Members in the Media
From: The New York Times

Rose-Colored Words, but Gray Outcomes

The New York Times:

When all the words you hear about the economy are bullish, you may want to run in the other direction. This counterintuitive finding — that positive visions of the future precede downturns — appears to be the case both for people and the economy as a whole.

This bad news for unbridled optimism was laid out in a paper published in Psychological Science online in February. The study looked at the relationship between economic malaise and language in newspaper articles and presidential addresses. The finding was stark: Optimistic language was a predictor of poor performance.

“A cultural climate of positive thinking about the future, may have contributed to low economic achievement,” the article concludes.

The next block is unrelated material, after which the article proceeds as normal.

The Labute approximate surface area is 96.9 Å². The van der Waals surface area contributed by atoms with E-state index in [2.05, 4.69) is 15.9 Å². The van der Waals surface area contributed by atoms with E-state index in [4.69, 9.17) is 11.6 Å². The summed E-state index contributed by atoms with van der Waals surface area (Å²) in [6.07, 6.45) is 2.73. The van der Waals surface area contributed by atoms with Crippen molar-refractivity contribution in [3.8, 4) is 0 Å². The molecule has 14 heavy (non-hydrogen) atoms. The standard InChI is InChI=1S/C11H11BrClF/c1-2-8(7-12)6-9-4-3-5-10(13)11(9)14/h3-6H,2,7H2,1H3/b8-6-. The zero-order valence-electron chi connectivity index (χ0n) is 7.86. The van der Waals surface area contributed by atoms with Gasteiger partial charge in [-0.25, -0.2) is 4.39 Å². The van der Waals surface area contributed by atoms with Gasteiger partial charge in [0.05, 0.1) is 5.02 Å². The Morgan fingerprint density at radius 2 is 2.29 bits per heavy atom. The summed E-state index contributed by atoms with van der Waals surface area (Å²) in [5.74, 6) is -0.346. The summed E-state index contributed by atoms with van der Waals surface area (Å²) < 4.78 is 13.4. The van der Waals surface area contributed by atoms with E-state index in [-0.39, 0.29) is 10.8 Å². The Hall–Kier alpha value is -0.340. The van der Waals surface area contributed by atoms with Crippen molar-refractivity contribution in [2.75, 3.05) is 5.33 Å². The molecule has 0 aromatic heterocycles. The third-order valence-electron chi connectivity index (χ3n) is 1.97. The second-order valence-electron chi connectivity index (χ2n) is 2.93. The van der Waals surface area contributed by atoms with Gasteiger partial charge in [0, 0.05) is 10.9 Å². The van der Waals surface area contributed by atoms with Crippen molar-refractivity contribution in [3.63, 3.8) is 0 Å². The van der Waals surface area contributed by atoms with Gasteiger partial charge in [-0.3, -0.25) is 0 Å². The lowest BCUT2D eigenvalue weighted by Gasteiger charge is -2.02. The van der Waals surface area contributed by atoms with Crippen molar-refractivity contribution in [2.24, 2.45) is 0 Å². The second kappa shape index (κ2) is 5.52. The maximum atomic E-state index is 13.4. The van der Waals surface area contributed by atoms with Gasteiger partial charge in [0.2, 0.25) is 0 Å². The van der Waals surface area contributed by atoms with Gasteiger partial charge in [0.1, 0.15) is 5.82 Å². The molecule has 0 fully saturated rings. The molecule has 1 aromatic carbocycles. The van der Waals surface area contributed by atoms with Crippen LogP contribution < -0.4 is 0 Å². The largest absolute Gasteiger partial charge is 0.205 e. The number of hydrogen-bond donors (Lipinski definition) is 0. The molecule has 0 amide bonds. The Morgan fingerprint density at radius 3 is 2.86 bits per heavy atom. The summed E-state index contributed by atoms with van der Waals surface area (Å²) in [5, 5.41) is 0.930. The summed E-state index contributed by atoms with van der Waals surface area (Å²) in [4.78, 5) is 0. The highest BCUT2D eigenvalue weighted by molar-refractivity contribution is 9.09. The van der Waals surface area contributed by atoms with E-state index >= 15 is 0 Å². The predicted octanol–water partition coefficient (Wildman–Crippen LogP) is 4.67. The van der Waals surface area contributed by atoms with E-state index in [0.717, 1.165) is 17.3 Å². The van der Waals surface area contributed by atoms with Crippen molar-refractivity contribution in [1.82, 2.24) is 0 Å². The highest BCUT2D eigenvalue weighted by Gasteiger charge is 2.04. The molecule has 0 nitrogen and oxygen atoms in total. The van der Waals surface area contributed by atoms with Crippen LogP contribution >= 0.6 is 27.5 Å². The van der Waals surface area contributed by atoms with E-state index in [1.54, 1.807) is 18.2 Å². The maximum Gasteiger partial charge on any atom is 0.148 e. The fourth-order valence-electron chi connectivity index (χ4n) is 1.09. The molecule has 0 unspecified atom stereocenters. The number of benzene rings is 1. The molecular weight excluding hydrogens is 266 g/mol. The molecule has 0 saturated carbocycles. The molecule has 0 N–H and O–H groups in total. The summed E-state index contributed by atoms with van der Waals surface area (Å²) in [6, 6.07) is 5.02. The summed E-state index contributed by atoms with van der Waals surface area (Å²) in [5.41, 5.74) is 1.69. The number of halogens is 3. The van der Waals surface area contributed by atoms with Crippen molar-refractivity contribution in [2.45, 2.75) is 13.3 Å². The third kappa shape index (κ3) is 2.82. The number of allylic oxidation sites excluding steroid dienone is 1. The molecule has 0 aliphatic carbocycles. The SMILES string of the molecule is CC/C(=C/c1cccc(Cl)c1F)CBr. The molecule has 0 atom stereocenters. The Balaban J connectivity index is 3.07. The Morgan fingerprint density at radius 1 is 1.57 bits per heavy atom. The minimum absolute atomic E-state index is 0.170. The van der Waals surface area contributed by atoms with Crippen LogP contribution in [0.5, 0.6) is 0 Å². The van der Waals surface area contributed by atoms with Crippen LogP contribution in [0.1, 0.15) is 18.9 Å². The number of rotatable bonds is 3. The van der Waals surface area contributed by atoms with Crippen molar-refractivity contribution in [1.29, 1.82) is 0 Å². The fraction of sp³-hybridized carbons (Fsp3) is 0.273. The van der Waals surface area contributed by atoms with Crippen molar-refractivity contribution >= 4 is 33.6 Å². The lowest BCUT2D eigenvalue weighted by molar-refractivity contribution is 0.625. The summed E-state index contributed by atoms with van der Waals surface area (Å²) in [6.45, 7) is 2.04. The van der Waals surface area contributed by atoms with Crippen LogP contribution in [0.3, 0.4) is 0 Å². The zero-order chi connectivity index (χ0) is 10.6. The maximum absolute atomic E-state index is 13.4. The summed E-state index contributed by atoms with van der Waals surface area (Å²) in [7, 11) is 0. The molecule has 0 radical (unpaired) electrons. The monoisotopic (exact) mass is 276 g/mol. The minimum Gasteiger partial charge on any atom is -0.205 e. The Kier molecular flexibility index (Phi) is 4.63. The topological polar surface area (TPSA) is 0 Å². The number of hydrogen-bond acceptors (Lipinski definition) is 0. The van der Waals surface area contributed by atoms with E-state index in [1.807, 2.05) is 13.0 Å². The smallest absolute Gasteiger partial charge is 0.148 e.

Gabriele Oettingen, a psychology professor at N.Y.U. and a co-author of the paper in Psychological Science, said that when people have a fantasy, they tend to imagine that fulfilling it will be easy, and are thus unprepared to work. She also said their fantasies become a satisfying distraction, a warm feeling that takes the place of reaching the goal.

Read the whole story: The New York Times

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